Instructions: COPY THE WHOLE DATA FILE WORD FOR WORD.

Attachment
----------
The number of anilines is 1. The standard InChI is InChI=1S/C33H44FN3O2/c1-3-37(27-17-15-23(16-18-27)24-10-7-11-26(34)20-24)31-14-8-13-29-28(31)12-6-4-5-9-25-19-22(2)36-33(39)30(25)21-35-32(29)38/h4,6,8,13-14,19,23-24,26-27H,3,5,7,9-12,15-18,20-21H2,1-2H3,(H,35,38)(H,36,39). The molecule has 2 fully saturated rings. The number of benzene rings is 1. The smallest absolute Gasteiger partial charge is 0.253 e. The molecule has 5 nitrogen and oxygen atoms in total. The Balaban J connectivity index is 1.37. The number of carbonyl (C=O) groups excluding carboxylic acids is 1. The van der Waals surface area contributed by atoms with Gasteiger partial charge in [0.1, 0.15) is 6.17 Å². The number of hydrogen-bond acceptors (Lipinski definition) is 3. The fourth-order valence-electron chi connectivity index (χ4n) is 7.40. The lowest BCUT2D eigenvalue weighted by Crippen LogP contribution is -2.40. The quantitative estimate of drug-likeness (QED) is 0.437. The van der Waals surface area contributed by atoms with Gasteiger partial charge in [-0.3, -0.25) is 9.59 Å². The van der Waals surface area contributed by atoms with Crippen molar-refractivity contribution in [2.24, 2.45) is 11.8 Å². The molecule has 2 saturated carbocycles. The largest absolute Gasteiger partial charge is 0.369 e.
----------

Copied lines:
The number of anilines is 1. The standard InChI is InChI=1S/C33H44FN3O2/c1-3-37(27-17-15-23(16-18-27)24-10-7-11-26(34)20-24)31-14-8-13-29-28(31)12-6-4-5-9-25-19-22(2)36-33(39)30(25)21-35-32(29)38/h4,6,8,13-14,19,23-24,26-27H,3,5,7,9-12,15-18,20-21H2,1-2H3,(H,35,38)(H,36,39). The molecule has 2 fully saturated rings. The number of benzene rings is 1. The smallest absolute Gasteiger partial charge is 0.253 e. The molecule has 5 nitrogen and oxygen atoms in total. The Balaban J connectivity index is 1.37. The number of carbonyl (C=O) groups excluding carboxylic acids is 1. The van der Waals surface area contributed by atoms with Gasteiger partial charge in [0.1, 0.15) is 6.17 Å². The number of hydrogen-bond acceptors (Lipinski definition) is 3. The fourth-order valence-electron chi connectivity index (χ4n) is 7.40. The lowest BCUT2D eigenvalue weighted by Crippen LogP contribution is -2.40. The quantitative estimate of drug-likeness (QED) is 0.437. The van der Waals surface area contributed by atoms with Gasteiger partial charge in [-0.3, -0.25) is 9.59 Å². The van der Waals surface area contributed by atoms with Crippen molar-refractivity contribution in [2.24, 2.45) is 11.8 Å². The molecule has 2 saturated carbocycles. The largest absolute Gasteiger partial charge is 0.369 e.